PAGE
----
Ever since I can remember, I had a passion for the richness and variety of food in India. This was heightened when I left India to live in the UK in the 1980s. All of a sudden, everything I took for granted was not available and I had to start cooking seriously to recreate that taste of home. I always dreamed of having a food business and November 2012 was my “now or never” moment. Read more about this in my interview for the October 2017 issue of West Hove Magazine…

It has been a hard slog to establish myself and not easy where everything about Indian food seems to have been done or said already . But I feel I have a unique voice because of my upbringing and deep understanding of Indian flavours and cooking techniques.

I was brought up in Delhi, which is a melting pot of north Indian cultures and cuisines – the rich and complex Awadhi cuisine of the Nawabs of Lucknow, fragrant meat dishes of the Mughals in Delhi, simple and delicious Bania cuisine of the Guptas and Agarwals, and exciting paneer and chicken dishes from Punjab.

My parents originally came from a village near the Maharashtra-Karnataka border. They were both keen cooks – uncharacteristically for his generation, my father would often be in the kitchen experimenting with different things and I would be his keen helper. Although he was an internationally renowned scholar with a modern outlook on life, he was insistent that I learned to cook traditional Maharashtrian dishes. Maharashtrian food is extremely diverse and relatively less known even in India. There are variations by caste and of course region so the fiery Malvani curries use a lot of fish and coconut while the upper castes cook milder vegetarian dishes.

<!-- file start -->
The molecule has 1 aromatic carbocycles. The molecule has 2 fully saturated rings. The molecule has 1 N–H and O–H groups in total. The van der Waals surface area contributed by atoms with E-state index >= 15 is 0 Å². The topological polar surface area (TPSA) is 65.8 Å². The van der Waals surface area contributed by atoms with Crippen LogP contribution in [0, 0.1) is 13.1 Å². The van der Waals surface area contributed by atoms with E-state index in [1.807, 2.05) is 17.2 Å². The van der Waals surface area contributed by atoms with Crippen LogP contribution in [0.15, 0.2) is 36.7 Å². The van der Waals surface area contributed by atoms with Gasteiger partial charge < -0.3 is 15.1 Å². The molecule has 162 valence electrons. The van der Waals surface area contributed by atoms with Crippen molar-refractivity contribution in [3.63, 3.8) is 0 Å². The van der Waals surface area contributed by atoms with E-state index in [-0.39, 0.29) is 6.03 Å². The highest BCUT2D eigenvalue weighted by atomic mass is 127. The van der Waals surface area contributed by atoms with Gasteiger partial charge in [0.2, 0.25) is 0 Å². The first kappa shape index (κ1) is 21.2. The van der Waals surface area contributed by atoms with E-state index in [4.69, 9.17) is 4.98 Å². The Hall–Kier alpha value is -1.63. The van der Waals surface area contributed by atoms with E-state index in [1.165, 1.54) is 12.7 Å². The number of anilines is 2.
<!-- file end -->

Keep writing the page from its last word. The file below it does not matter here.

I learnt how to cook from my grandmothers and many Auntijis who were all great cooks. Although I was rarely in charge of cooking an entire meal, I was, like many other children in Indian families, expected to help around the kitchen, cutting, chopping, organising spices and ingredients and generally being the assistant. Watching my mother put vegetables in a ‘phodnee’ (tempering with mustard and cumin seeds) or helping my grandmother prepare thhecha (chilli crush) was so ingrained in my consciousness that I was able to cook food in our family way after I left home without formal training.

I later spent twelve years in the city of Hyderabad in Andhra Pradesh. Here too, different food cultures meet each other – rich biryanis and kormas celebrated by the Muslims, super-hot curries from Rayalseem and also the unique fish, prawn and vegetarian dishes of coastal Andhra Pradesh.

It is because of these strong influences of southern India that I named the company Deccan Tiffin – the term ‘Deccan’ was used by the British rulers of India to describe the peninsular region of southern India.  My parents’ birthplace is on the Deccan Plateau so it seemed very appropriate to call it that.